By now you may have submitted dozens of assignments and the word plagiarism might not have even crossed your mind. But it’s really important that you understand what we mean by plagiarism and ways you can avoid it in your essay writing.
What is plagiarism?
Plagiarism means “presenting the ideas, work or words of other people without proper, clear and unambiguous acknowledgement”. This also includes ‘self-plagiarism’ which occurs where, for example, you submit work that you have presented for assessment on a previous occasion.
Sometimes plagiarism involves deliberately stealing someone’s work and pretending it’s your own, but often it happens accidentally, through carelessness or forgetfulness. Either way, the University has a zero tolerance approach to plagiarism and cheating of any kind, and all submitted work is systematically and automatically checked for plagiarism.
Our tips to avoid plagiarism
When you write an academic paper, you build upon the work of others and use various sources for information and evidence. To avoid plagiarism, you need to correctly incorporate these sources into your text.
Follow these five steps to ensure your essay writing is free from plagiarism:
Keep track of the sources you consult in your research
While you’re doing research and taking notes for your paper, make sure to record the source of each piece of information. One way that students commit plagiarism is by simply forgetting where an idea came from and unintentionally presenting it as their own.
You can easily avoid this pitfall by keeping your notes organized and compiling a list of citations as you go. Keep track of every source you consult – that includes not only books and journal articles, but also things like websites, magazine articles, and videos.
Then you can easily go back and check where you found a phrase, fact, or idea that you want to use in your paper.
Get your referencing right
It goes without saying that proper referencing is the key to ensuring the credibility of your essay. Of course, you don’t need to reference things that are common knowledge (for example that Rome is in Italy) but any view you write about that’s not your own needs to be attributed to the place you got it from.
Be especially careful when paraphrasing – when re-writing passages of text in your own words, or compressing the original text. Paraphrasing is great as it illustrates you’ve understood the topic and blends academic voices in with your own writing. You’ll boost your marks this way too as again, it shows you’ve understood what you’re reading. But when paraphrasing, you do of course still need to reference properly, and in as much detail as you would for a direct quote.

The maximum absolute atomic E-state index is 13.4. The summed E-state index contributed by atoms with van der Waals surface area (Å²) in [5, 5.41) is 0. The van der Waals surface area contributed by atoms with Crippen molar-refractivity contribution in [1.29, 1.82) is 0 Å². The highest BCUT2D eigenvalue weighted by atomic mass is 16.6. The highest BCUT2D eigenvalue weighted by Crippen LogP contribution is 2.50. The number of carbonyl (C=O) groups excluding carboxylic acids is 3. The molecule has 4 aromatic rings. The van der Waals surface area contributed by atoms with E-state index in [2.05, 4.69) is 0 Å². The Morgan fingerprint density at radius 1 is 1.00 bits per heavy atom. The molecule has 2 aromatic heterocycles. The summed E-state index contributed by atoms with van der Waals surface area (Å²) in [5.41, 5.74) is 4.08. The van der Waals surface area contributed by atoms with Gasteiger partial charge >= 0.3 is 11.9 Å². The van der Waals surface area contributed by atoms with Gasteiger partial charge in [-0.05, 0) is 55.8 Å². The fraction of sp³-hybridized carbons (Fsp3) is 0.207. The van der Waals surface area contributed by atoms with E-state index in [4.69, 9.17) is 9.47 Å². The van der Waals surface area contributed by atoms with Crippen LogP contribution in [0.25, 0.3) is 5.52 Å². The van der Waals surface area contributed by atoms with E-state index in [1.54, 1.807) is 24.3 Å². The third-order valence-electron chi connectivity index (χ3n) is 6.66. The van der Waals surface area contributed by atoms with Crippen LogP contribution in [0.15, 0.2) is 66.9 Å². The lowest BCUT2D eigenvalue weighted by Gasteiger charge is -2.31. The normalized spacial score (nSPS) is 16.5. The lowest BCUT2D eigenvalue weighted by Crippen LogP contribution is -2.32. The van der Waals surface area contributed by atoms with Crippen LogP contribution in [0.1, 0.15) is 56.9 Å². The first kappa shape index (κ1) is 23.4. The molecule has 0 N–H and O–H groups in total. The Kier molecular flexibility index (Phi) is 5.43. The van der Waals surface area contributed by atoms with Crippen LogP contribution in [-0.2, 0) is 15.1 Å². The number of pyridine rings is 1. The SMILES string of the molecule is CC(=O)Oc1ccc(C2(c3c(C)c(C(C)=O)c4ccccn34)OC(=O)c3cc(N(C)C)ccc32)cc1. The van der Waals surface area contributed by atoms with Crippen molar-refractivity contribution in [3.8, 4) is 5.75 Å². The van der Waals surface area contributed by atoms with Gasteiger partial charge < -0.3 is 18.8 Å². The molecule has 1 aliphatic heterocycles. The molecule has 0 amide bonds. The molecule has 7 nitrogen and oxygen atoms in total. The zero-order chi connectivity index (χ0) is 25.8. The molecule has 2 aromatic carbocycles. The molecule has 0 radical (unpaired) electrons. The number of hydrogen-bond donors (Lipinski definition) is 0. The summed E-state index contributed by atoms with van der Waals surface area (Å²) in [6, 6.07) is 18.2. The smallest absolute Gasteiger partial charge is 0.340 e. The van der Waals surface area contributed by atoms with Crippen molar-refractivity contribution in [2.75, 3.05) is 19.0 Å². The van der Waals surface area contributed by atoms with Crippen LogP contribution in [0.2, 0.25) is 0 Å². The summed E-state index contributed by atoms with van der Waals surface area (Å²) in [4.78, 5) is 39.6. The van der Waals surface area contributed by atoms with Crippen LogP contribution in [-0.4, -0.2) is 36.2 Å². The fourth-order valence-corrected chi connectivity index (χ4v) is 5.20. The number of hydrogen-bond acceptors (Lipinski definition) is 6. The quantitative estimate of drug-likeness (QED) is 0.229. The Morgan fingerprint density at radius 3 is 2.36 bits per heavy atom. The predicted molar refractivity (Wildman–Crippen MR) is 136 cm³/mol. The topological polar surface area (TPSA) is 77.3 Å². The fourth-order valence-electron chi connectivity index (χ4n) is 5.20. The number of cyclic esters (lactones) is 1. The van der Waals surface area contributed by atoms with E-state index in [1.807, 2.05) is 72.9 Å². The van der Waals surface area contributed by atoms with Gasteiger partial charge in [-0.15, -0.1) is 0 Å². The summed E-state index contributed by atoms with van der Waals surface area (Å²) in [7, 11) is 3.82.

For more help on referencing, check out the My Learning Essentials resources here.
Credit the original author in the correct style
Every time you quote or paraphrase, you must include an in-text citation (or footnote citation) that identifies the original author. It often also includes the publication year and a page number.
Each in-text citation must correspond to a full reference in the reference list or bibliography at the end of your paper. This details exactly where the information came from, allowing your readers to locate the source for themselves.
There are many different citation styles, and each one has its own rules for citing. Some of the most common include APA, MLA and Chicago Style. The most important thing is to apply one style consistently throughout the text, and if you don’t know which citation style you should be using it’s best to contact your tutor or school to find out.
Understand the difference between ‘collaboration’ and ‘collusion’
If you’re working on a group assignment then it is assumed you will share ideas and collaborate, and the mark you receive will reflect this.
It’s often helpful to discuss things with your course mates. But if you’re working on an individual assessment and you copy ideas from a friend, this can be counted as a form of plagiarism called ‘collusion’ and often means you’ll both be penalised.
A good way to avoid ‘collusion’ is to stay away from reading your peers’ work in too much depth. It’s fine to have a bit of a debate or discuss problems with others doing your assessment, but keep asking yourself at all times – is your work original and does it reflect how you see the question you’re answering?
Don’t fall into the trap of essay mills and scams
In recent years universities have started to contend with “essay mills”, which appear to provide students with a shortcut to getting their work done. Essay mills cover a variety of online sites which offer to provide “plagiarism-free” essays for students – for a price. Not only are students committing fraud by passing off purchased essays as their own work, they’d be liable to significant penalties if caught.
Look out for emails, social ads and websites trying to sell you these services, and avoid the trap of paying for work that is not your own. Not only could you face severe academic consequences when caught, but many of these websites are known to scam students into signing contracts to pay hundreds of pounds for their services.
Please note these tips are only intended as a basic guide and you should always consult University policy, or your academic advisor if you’re unsure about plagiarism. You can find the guidelines on MyManchester under University Regulations.